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Invisible Exploitation by Eva Swidler in MR

Sandra Lindberg

Last month's Monthly Review offered Swidler's "Invisible Exploitation." A few excerpts below:

In short, the capitalist exploitation of labor outside and beyond the wage form has been well documented for many years. Yet many Marxists continue to focus on the wage as the singular embodiment of capitalist exploitation. An expanded Marxist understanding of capitalist exploitation is long overdue. This is not merely an academic question, but a problem with profound implications for anticapitalist movements and organizations around the world...

This preoccupation with waged labor [in some Marxist circles], and the associated perception that modern economics could not explain the supposedly vestigial and non-economic oppression of women or sharecroppers, may partly explain why many communities began to see a politics of identity, rather than economic solidarity, as their best path to public visibility and progress. Access to the wage foregrounds some workers while obscuring the laboring reality of others, fracturing the potential for unity across the multiple working classes. The wage has been used to divide us.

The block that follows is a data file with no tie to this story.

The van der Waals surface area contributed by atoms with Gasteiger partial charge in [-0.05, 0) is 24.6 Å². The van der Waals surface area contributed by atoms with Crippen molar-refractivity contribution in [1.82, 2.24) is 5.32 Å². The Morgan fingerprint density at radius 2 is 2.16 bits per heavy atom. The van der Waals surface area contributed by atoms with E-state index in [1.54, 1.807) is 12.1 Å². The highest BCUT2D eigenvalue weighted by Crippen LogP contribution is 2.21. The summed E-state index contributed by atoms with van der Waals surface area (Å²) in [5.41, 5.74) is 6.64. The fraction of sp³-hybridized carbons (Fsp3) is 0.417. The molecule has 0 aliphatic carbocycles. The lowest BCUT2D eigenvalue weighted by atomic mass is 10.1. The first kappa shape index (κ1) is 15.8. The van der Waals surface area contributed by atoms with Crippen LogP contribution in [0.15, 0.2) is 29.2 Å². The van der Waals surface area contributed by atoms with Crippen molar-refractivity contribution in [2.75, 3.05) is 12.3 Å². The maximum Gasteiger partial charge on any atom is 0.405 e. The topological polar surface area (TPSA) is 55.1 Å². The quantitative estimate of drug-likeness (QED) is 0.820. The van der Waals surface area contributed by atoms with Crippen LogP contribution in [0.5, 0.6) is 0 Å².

Every day shows us the advancing and expanding grip of capitalism, as it invades and commodifies ever more areas of personal life and experience. Yet at the same time, the number of conventionally waged workers is shrinking, with the rise of temporary contracts, piece work, informal jobs, and other precarious forms of employment. An insistence on wage work as the hallmark of labor under capitalism cannot make sense of this scenario; it must be clear now that the sphere of capitalism has far surpassed the sphere of waged work.
Swidler's article sharpens the focus within economic analysis in a way that could foster large coalitions of people working effectively to overthrow capitalism.